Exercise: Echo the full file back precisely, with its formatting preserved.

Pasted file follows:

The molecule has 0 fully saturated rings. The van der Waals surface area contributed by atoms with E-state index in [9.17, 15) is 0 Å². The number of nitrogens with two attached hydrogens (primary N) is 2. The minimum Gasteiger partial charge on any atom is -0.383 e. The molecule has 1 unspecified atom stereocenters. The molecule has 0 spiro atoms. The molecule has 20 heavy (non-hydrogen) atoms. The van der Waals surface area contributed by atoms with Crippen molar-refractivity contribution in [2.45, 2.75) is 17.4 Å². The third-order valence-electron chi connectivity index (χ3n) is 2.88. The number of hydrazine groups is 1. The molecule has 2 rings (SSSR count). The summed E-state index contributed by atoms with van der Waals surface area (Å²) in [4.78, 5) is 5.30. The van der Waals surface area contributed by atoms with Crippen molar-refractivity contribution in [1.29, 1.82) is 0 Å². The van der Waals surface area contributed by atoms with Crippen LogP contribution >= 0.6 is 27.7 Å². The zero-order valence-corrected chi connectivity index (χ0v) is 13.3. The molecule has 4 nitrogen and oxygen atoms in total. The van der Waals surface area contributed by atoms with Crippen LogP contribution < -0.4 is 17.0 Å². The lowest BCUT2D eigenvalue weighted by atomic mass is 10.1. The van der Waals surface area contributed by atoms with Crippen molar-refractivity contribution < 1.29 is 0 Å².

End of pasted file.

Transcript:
The molecule has 0 fully saturated rings. The van der Waals surface area contributed by atoms with E-state index in [9.17, 15) is 0 Å². The number of nitrogens with two attached hydrogens (primary N) is 2. The minimum Gasteiger partial charge on any atom is -0.383 e. The molecule has 1 unspecified atom stereocenters. The molecule has 0 spiro atoms. The molecule has 20 heavy (non-hydrogen) atoms. The van der Waals surface area contributed by atoms with Crippen molar-refractivity contribution in [2.45, 2.75) is 17.4 Å². The third-order valence-electron chi connectivity index (χ3n) is 2.88. The number of hydrazine groups is 1. The molecule has 2 rings (SSSR count). The summed E-state index contributed by atoms with van der Waals surface area (Å²) in [4.78, 5) is 5.30. The van der Waals surface area contributed by atoms with Crippen molar-refractivity contribution in [1.29, 1.82) is 0 Å². The van der Waals surface area contributed by atoms with Crippen LogP contribution >= 0.6 is 27.7 Å². The zero-order valence-corrected chi connectivity index (χ0v) is 13.3. The molecule has 4 nitrogen and oxygen atoms in total. The van der Waals surface area contributed by atoms with Crippen LogP contribution < -0.4 is 17.0 Å². The lowest BCUT2D eigenvalue weighted by atomic mass is 10.1. The van der Waals surface area contributed by atoms with Crippen molar-refractivity contribution < 1.29 is 0 Å².